It’s time to scrap the NBA Draft Lottery: This is the reform we really need
On September 28th, 2017, the NBA implemented a new format for the NBA draft lottery, one that is designed to try and put a stop to the amount of tanking that happens in the NBA.
Under the revamped format, the team with the worst record is guaranteed no worse than the fifth pick. Previously, the team with the worst record was guaranteed no worse than the fourth pick. The new format also levels out the chances that the worst teams actually win the lottery. This year, for the first time, the teams with the three worst regular season records -- New York, Cleveland and Phoenix -- will each have a 14 percent chance of winning the lottery. Last year, the worst record would have had a 25 percent chance, followed by a 19.9 percent chance for the second-worst record and then a 15.6 percent chance for the third-worst record.
Frankly, the NBA is being naive if they believe that this will curtail tanking within their league.
As long as there is an incentive to be bad, NBA teams are going to try to be bad the second that they realize their organization’s goals -- making the playoffs, earning a top four seed, being in contention for an NBA title, whatever -- are not going to be met. That is particularly true for small-market teams. You need stars to win in the NBA, and if you cannot land stars through free agency or via a trade, the only way is then through the draft. The best way to amass the lottery tickets you need to have the best chance of drafting a Kevin Durant or an Anthony Davis or a LeBron James is to be bad and get a higher pick.
This lottery reform proposal does not change that fact.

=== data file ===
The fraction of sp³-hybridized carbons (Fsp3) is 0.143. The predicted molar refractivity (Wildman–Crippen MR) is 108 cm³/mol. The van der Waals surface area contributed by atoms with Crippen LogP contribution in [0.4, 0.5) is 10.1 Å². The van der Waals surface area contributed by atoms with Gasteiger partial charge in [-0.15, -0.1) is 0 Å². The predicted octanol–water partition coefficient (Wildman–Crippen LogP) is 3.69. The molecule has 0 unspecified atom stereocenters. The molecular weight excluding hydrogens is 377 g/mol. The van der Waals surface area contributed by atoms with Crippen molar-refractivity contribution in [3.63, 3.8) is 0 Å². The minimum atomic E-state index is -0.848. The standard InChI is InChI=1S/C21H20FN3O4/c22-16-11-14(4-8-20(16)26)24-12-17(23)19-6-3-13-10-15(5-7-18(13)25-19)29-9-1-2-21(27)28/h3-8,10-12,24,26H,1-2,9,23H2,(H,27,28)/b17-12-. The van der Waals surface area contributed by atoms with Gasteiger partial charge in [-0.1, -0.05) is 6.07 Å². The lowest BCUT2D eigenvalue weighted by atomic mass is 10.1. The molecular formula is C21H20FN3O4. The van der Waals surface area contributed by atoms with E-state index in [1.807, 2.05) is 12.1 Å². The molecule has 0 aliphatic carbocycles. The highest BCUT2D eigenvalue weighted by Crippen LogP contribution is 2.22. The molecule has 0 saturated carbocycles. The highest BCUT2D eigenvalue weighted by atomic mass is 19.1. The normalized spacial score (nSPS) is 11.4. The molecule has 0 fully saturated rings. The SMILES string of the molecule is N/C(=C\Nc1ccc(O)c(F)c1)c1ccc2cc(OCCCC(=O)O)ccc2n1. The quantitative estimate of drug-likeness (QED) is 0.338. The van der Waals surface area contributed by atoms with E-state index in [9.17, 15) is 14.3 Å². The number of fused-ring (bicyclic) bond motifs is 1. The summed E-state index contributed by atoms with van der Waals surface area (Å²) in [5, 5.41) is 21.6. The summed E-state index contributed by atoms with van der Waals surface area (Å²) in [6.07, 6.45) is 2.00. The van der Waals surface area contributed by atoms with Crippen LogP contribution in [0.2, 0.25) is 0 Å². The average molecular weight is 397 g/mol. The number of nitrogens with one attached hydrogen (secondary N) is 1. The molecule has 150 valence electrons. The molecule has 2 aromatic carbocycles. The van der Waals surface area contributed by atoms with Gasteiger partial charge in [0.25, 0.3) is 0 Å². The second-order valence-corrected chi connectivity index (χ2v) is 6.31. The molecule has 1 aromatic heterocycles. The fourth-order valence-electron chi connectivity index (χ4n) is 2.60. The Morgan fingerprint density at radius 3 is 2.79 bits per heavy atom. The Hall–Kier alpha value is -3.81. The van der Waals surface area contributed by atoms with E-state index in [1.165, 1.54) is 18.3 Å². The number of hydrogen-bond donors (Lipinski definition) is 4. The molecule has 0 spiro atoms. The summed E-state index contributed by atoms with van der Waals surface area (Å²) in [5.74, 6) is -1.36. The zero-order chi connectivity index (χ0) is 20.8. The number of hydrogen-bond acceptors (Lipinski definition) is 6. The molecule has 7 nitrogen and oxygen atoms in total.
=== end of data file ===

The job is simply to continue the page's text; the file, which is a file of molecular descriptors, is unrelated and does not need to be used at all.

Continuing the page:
This rule change would not have stopped The Process, it would just have made it more unlikely that Sam Hinkie and the 76ers would have landed the picks they wanted to get.
The only way to truly curtail tanking is to reward teams for winning.
And I present to you the best way to do that.
(This idea was first mentioned by the On The Ball podcast back in 2017. Credit them for coming up with it. Credit me for perfecting it.)
Instead of having a lottery determine who will pick first in the NBA Draft, hold a five-day, 14-team single-elimination tournament at a neutral site. Essentially, the NBA would be holding the professional equivalent of the ACC tournament. The bracket would look something like this:
The schedule would be fairly simple: End the NBA’s regular season on a Sunday, start this tournament on the Tuesday and run it through Saturday, when the title game will be played. Then on that Sunday, start the NBA Playoffs, giving those teams a full week of rest while creating 13 more TV games for the league to sell. Use the money generated from selling the broadcast rights to create a payout structure for the players, so that they also have something to play for beyond the chance for their organization to draft someone that is going to take their job.
For simplicity’s sake, let’s say that there would be $100 million in potential winnings. It could get split up like this:
- $1 million to split up for each of the two teams that lose on the first day.
- $4 million for each of the four teams that lose in the second round.